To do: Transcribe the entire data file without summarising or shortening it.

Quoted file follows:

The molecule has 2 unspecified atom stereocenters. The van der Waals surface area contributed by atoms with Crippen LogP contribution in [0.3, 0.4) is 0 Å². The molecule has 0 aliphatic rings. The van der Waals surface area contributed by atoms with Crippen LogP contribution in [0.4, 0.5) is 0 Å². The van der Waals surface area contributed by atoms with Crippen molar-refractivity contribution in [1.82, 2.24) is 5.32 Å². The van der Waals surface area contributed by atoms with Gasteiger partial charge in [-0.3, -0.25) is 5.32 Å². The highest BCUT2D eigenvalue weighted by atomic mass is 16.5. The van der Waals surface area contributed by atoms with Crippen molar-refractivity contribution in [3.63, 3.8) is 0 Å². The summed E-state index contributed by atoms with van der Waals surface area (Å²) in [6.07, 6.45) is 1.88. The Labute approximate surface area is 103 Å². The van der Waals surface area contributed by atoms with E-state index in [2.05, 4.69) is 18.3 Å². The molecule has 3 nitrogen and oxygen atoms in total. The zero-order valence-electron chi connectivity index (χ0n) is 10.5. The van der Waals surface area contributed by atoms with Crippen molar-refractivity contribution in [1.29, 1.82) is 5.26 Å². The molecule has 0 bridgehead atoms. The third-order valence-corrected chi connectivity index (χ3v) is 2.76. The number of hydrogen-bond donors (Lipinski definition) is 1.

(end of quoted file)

The molecule has 2 unspecified atom stereocenters. The van der Waals surface area contributed by atoms with Crippen LogP contribution in [0.3, 0.4) is 0 Å². The molecule has 0 aliphatic rings. The van der Waals surface area contributed by atoms with Crippen LogP contribution in [0.4, 0.5) is 0 Å². The van der Waals surface area contributed by atoms with Crippen molar-refractivity contribution in [1.82, 2.24) is 5.32 Å². The van der Waals surface area contributed by atoms with Gasteiger partial charge in [-0.3, -0.25) is 5.32 Å². The highest BCUT2D eigenvalue weighted by atomic mass is 16.5. The van der Waals surface area contributed by atoms with Crippen molar-refractivity contribution in [3.63, 3.8) is 0 Å². The summed E-state index contributed by atoms with van der Waals surface area (Å²) in [6.07, 6.45) is 1.88. The Labute approximate surface area is 103 Å². The van der Waals surface area contributed by atoms with E-state index in [2.05, 4.69) is 18.3 Å². The molecule has 3 nitrogen and oxygen atoms in total. The zero-order valence-electron chi connectivity index (χ0n) is 10.5. The van der Waals surface area contributed by atoms with Crippen molar-refractivity contribution in [1.29, 1.82) is 5.26 Å². The molecule has 0 bridgehead atoms. The third-order valence-corrected chi connectivity index (χ3v) is 2.76. The number of hydrogen-bond donors (Lipinski definition) is 1.